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U.S. President Joe Biden has called for the House of Representatives to quickly pass a bill that would provide billions of dollars in aid to Ukraine, challenging Republicans lawmakers to take a stand against Russian President Vladimir Putin and vote in favor of the spending package.

Biden urged immediate passage of the bill in comments at the White House on February 13 after House Speaker Mike Johnson (Republican-Louisiana) sharply criticized the $95.3 billion aid package for Ukraine, Israel, and other countries, casting serious doubts on its future just hours after it passed the Senate.

"I urge speaker Johnson to bring it to the floor immediately, immediately," Biden said, adding that it is "critical" for Ukraine.

Johnson said in a statement late on February 12 that the bill was “silent on the most pressing issue facing our country" -- border security provisions that Republicans had insisted be included in the bill, casting doubt on its chances of passing the House.

Biden didn't mention border security in his comments from the White House but reminded Republicans that the United States "stands up for freedom" and stands strong for its allies.

"We never bow down to anyone, certainly not to Vladimir Putin, so let's get on with this," Biden said. "We can't walk away now. That's what Putin is betting on."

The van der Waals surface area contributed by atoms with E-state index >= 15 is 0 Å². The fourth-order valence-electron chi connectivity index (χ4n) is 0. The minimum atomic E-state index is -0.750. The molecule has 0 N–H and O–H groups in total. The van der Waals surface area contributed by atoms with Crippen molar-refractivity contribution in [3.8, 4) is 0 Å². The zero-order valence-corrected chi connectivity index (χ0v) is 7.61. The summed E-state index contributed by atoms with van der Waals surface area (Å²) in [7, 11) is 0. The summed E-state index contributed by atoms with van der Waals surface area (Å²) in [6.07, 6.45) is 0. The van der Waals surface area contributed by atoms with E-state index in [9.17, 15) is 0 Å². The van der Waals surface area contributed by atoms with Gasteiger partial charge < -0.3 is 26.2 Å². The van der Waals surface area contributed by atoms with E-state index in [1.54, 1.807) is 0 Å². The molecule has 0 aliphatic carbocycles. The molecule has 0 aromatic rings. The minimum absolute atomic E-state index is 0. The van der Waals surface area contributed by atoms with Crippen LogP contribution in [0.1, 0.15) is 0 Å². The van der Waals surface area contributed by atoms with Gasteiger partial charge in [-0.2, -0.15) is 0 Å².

Biden, a Democrat, warned Republicans in the House who think they can oppose funding for Ukraine and not be held accountable that "history is watching" and a failure to support Ukraine at this critical moment "will never be forgotten."

He also criticized recent comments by former President Donald Trump about NATO as "dangerous" and "shockingly un-American."

Biden reiterated Trump's claim that he told NATO allies that if they didn't spent enough on defense, he would encourage Russians to "do whatever the hell they want."

"Can you imagine a former president of the United States saying that?" Biden asked. "No other president in our history has ever bowed down to a Russian dictator. Let me say this as clearly as I can. I never will," he added.

He accused Trump, the current front-runner in the race to become the Republican party's presidential nominee, of looking at NATO as if it were a "burden" and failing to see an alliance that "protects America and the world." To Trump it is a "protection racket," and he doesn’t understand that NATO is built on the fundamental principles of freedom, security and national sovereignty, he said.

The U.S. president also stressed that the bill also provides funding for other U.S. national-security priorities in the Middle East, where the U.S. military has launched numerous attacks against militias backed by Iran, and money to help defend Israel in its fight against Hamas, which has been designated a terrorist organization by the U.S. and the EU.

It also provides funding to support U.S. national-security goals in Asia, Biden said, saying this is the "responsibility of a great nation."

In Kyiv, Ihor Zhovkva, deputy director of President Volodymyr Zelenskiy's office, told RFE/RL that the bill's passage by the Senate was "a very serious signal," and a "strong decision" was expected from the House of Representatives.

The bill passed the Senate by a vote of 70-29, and Zhovkva said the approval of 70 senators will make it difficult to find reasons for not voting for the bill.

"We have every reason to hope that the corresponding strong decision will be approved in the House of Representatives," Zhovkva noted.

This content originally appeared on News - Radio Free Europe / Radio Liberty and was authored by News - Radio Free Europe / Radio Liberty.


[1] Офіс президента очікує «сильного рішення» від Конгресу США щодо допомоги Україні ➤